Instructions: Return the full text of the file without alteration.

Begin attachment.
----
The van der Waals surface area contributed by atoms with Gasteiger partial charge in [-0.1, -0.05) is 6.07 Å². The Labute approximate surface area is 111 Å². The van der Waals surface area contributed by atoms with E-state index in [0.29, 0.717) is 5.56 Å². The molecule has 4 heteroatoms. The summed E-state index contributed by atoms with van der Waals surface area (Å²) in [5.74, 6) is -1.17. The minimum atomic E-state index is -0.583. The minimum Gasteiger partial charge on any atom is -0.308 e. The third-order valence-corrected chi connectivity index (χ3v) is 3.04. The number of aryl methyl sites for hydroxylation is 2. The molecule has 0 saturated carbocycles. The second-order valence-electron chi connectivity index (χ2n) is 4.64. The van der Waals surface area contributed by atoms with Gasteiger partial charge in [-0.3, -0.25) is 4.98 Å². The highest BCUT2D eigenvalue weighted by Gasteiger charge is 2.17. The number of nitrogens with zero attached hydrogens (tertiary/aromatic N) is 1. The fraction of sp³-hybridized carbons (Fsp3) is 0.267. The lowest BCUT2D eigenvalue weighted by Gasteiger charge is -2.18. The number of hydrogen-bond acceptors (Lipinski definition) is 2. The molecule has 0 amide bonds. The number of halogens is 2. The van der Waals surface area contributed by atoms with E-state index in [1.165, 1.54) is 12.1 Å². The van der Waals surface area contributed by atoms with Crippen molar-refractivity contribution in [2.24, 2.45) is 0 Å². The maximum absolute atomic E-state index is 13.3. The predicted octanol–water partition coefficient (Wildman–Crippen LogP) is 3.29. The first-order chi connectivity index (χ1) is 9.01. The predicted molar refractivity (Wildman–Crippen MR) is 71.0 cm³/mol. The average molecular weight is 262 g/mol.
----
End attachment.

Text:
The van der Waals surface area contributed by atoms with Gasteiger partial charge in [-0.1, -0.05) is 6.07 Å². The Labute approximate surface area is 111 Å². The van der Waals surface area contributed by atoms with E-state index in [0.29, 0.717) is 5.56 Å². The molecule has 4 heteroatoms. The summed E-state index contributed by atoms with van der Waals surface area (Å²) in [5.74, 6) is -1.17. The minimum atomic E-state index is -0.583. The minimum Gasteiger partial charge on any atom is -0.308 e. The third-order valence-corrected chi connectivity index (χ3v) is 3.04. The number of aryl methyl sites for hydroxylation is 2. The molecule has 0 saturated carbocycles. The second-order valence-electron chi connectivity index (χ2n) is 4.64. The van der Waals surface area contributed by atoms with Gasteiger partial charge in [-0.3, -0.25) is 4.98 Å². The highest BCUT2D eigenvalue weighted by Gasteiger charge is 2.17. The number of nitrogens with zero attached hydrogens (tertiary/aromatic N) is 1. The fraction of sp³-hybridized carbons (Fsp3) is 0.267. The lowest BCUT2D eigenvalue weighted by Gasteiger charge is -2.18. The number of hydrogen-bond acceptors (Lipinski definition) is 2. The molecule has 0 amide bonds. The number of halogens is 2. The van der Waals surface area contributed by atoms with E-state index in [1.165, 1.54) is 12.1 Å². The van der Waals surface area contributed by atoms with Crippen molar-refractivity contribution in [2.24, 2.45) is 0 Å². The maximum absolute atomic E-state index is 13.3. The predicted octanol–water partition coefficient (Wildman–Crippen LogP) is 3.29. The first-order chi connectivity index (χ1) is 9.01. The predicted molar refractivity (Wildman–Crippen MR) is 71.0 cm³/mol. The average molecular weight is 262 g/mol.